///  * response.
///  */
/// struct optxmt_cont {
///         xms_grpxn       optxc_xnum;
///         uint32          optxc_itype;
///         xmdp_pldisp;    optxc_pslen;
/// };
///
/// /*
///  * XDR definitions to support error reporting.
///  */
/// enum optr_err {
///         OPTRERR_BADHMT = 1,
///         OPTRERR_BADOMT = 2,
///         OPTRERR_BADCONT = 3,
///         OPTRERR_BADSEQ = 4,
///         OPTRERR_BADXID = 5,
///         OPTRERR_BADOFF = 6,
///         OPTRERR_BADTBSN = 7,
///         OPTRERR_BADPL = 8
/// }
///
/// union optr_info switch(optr_err optre_which) {
///
///   case OPTRERR_BADHMT:
///   case OPTRERR_BADOMT:
///   case OPTRERR_BADSEQ:
///   case OPTRERR_BADXID:
///         uint32          optri_expect;
///         uint32          optri_current;
///
///   case OPTRERR_BADCONT:
///         void;



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///
///
///   case OPTRERR_BADTBSN:
///   case OPTRERR_BADOFF:
///   case OPTRERR_BADPL:
///         uint32          optri_value;
///         uint32          optri_min;
///         uint32          optri_max;
///
/// };
///
/// struct xms_id {
///         uint32         xmsi_xid;
///         msg_type       xmsi_dir;
///         xms_grpxn      xmsi_seq;
/// };
///
/// /*
///  * New message type for error reporting.
///  */
/// struct optrept_err {
///         xms_id          optre_bad;
///         xms_id          *optre_lead;
///         optr_info       optre_info;
/// };
///
///
<CODE ENDS>

11.  Security Considerations

   The extension described has the same security considerations
   described in [rfc5666bis] and [rpcrdmav2].  With regard to the
   transport properties introduced in this document, it is possible that
   a man-in-the-middle could interfere with the communication of
   transport properties with possible negative effects.  To prevent such
   interference, the steps described in [rpcrdmav2] should be attended
   to.

   The use of the techniques described in this document to reduce use of
   explicit RDMA operations raise important issues which implementers
   should consider:

      While the use of these techniques may be expedient in certain
      cases, their use is not likely to be universal, at least for a
      considerable time.  As a result, implementers should remain aware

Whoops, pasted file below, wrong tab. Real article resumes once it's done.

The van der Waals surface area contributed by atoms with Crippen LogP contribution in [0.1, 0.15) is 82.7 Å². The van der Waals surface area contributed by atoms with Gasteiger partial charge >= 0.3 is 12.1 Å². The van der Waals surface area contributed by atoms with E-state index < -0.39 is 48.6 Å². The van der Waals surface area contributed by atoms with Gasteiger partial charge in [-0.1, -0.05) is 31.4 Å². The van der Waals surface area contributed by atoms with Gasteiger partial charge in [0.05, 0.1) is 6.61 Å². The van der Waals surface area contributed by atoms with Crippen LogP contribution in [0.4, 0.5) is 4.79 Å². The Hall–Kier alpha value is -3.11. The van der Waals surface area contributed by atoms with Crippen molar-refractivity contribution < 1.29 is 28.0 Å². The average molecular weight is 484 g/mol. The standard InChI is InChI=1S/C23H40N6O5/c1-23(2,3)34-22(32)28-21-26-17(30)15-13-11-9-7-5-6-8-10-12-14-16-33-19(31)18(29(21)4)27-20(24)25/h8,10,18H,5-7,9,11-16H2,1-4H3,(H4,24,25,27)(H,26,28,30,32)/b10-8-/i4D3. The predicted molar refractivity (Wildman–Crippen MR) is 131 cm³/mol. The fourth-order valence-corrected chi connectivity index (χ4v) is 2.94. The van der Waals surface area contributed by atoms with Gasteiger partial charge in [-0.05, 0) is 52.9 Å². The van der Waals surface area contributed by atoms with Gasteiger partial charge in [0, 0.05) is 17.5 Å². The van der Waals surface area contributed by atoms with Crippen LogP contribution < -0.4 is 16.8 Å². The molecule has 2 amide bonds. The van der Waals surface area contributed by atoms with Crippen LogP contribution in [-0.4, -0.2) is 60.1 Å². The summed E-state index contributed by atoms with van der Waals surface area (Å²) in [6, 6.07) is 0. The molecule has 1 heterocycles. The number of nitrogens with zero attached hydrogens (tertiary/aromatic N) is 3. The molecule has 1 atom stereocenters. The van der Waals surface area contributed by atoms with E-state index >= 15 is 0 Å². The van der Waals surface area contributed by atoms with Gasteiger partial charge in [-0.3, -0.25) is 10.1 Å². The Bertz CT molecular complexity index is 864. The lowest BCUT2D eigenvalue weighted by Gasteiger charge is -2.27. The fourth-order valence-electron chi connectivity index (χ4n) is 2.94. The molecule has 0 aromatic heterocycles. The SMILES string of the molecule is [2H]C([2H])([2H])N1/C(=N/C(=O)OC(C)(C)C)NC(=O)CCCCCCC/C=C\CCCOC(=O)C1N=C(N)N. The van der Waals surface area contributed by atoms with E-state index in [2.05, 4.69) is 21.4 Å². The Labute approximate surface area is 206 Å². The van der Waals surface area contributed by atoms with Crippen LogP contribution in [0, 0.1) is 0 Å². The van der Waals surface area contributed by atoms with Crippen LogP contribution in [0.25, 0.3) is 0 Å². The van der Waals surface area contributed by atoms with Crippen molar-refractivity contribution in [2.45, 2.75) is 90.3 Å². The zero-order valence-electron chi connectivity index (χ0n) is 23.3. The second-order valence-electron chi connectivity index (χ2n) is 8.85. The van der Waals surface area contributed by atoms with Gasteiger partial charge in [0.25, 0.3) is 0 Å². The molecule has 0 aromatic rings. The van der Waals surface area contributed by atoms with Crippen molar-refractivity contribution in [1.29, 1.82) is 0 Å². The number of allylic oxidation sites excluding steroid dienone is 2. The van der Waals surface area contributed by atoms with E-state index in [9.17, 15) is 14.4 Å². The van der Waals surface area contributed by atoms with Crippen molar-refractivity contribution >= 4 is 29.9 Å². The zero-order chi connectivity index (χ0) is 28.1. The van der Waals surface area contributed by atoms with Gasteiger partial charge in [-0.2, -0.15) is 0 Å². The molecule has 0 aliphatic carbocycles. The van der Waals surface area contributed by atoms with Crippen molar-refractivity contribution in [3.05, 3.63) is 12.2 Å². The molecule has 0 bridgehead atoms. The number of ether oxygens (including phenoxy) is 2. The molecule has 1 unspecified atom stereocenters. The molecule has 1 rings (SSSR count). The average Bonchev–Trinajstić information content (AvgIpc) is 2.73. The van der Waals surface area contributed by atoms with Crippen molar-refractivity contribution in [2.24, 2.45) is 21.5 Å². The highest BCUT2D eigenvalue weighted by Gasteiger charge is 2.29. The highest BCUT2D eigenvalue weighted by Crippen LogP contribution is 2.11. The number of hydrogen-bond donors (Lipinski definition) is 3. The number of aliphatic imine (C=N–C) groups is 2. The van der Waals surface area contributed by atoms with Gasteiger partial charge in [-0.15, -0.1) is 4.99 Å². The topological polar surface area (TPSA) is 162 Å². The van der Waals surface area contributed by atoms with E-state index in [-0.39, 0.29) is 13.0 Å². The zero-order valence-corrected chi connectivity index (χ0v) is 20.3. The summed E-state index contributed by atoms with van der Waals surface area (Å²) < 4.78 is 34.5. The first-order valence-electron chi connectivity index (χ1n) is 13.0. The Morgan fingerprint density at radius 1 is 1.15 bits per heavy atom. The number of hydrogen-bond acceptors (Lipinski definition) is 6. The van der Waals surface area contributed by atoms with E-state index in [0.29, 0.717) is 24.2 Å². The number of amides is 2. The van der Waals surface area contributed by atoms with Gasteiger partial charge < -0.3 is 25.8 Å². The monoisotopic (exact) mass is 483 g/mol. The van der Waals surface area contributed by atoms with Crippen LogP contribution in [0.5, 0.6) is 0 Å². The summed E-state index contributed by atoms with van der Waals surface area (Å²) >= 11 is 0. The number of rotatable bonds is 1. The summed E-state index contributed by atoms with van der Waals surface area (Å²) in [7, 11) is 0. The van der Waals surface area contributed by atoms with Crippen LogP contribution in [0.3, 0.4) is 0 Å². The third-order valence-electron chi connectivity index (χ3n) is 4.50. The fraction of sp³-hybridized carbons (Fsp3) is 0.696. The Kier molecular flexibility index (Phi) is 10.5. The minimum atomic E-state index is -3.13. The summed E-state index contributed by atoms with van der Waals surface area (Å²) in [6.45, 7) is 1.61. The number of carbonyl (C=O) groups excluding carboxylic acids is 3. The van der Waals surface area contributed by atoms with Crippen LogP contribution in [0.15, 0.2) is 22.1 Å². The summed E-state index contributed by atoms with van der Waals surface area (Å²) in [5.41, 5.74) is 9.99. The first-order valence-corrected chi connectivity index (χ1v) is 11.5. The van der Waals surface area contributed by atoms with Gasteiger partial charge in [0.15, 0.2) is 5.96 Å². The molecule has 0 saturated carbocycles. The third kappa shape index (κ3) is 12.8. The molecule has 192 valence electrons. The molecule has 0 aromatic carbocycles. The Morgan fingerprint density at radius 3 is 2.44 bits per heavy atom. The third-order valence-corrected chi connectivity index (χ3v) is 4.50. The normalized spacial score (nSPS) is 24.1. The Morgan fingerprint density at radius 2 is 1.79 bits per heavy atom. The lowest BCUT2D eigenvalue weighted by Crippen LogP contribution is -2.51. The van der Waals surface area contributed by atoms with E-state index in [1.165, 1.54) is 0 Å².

of the issues discussed in Section 9.1 of [rfc5666bis], unless and




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      until it is certain that none of a requesters memory can be
      registered for remote access.

      Extra care needs to be taken in cases in which padding needs to be
      inserted in a transmission to ensure that DDP-targetable data item
      will be received in an appropriately aligned buffer segment.  In
      some implementations, sensitive data could be inadvertently sent
      within the padding.  To prevent this, the padding can be zeroed or
      it can be sent from a pre-zeroed area using a gather list.

12.  IANA Considerations

   This document does not require any actions by IANA.

13.  References

13.1.  Normative References

   [RFC2119]  Bradner, S., "Key words for use in RFCs to Indicate
              Requirement Levels", BCP 14, RFC 2119,
              DOI 10.17487/RFC2119, March 1997,
              <http://www.rfc-editor.org/info/rfc2119>.

   [RFC4506]  Eisler, M., Ed., "XDR: External Data Representation
              Standard", STD 67, RFC 4506, DOI 10.17487/RFC4506, May
              2006, <http://www.rfc-editor.org/info/rfc4506>.

   [rfc5666bis]
              Lever, C., Ed., Simpson, W., and T. Talpey, "Remote Direct
              Memory Access Transport for Remote Procedure Call", March
              2017, <http://www.ietf.org/id/
              draft-ietf-nfsv4-rfc5666bis-11.txt>.

              Work in progress.

13.2.  Informative References

   [RFC5662]  Shepler, S., Ed., Eisler, M., Ed., and D. Noveck, Ed.,
              "Network File System (NFS) Version 4 Minor Version 1
              External Data Representation Standard (XDR) Description",
              RFC 5662, DOI 10.17487/RFC5662, January 2010,
              <http://www.rfc-editor.org/info/rfc5662>.

   [RFC5666]  Talpey, T. and B. Callaghan, "Remote Direct Memory Access
              Transport for Remote Procedure Call", RFC 5666,
              DOI 10.17487/RFC5666, January 2010,
              <http://www.rfc-editor.org/info/rfc5666>.




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   [RFC5667]  Talpey, T. and B. Callaghan, "Network File System (NFS)
              Direct Data Placement", RFC 5667, DOI 10.17487/RFC5667,
              January 2010, <http://www.rfc-editor.org/info/rfc5667>.

   [rpcrdmav2]
              Lever, C., Ed. and D. Noveck, "RPC-over-RDMA Version Two",
              May 2017, <http://www.ietf.org/id/
              draft-cel-nfsv4-rpcrdma-version-two-04.txt>.

              Work in progress.

Appendix A.  Acknowledgements

   The author gratefully acknowledges the work of Brent Callaghan and
   Tom Talpey producing the original RPC-over-RDMA Version One
   specification [RFC5666] and also Tom's work in helping to clarify
   that specification.

   The author also wishes to thank Chuck Lever for his work resurrecting
   NFS support for RDMA in [rfc5666bis], for clarifying the relationshp
   between RDMA and direct data placement, and for beginning the work on
   RPC-over-RDMA Version Two.

   The extract.sh shell script and formatting conventions were first
   described by the authors of the NFSv4.1 XDR specification [RFC5662].

Author's Address

   David Noveck
   NetApp
   1601 Trapelo Road
   Waltham, MA  02451
   US

   Phone: +1 781 572 8038
   Email: davenoveck@gmail.com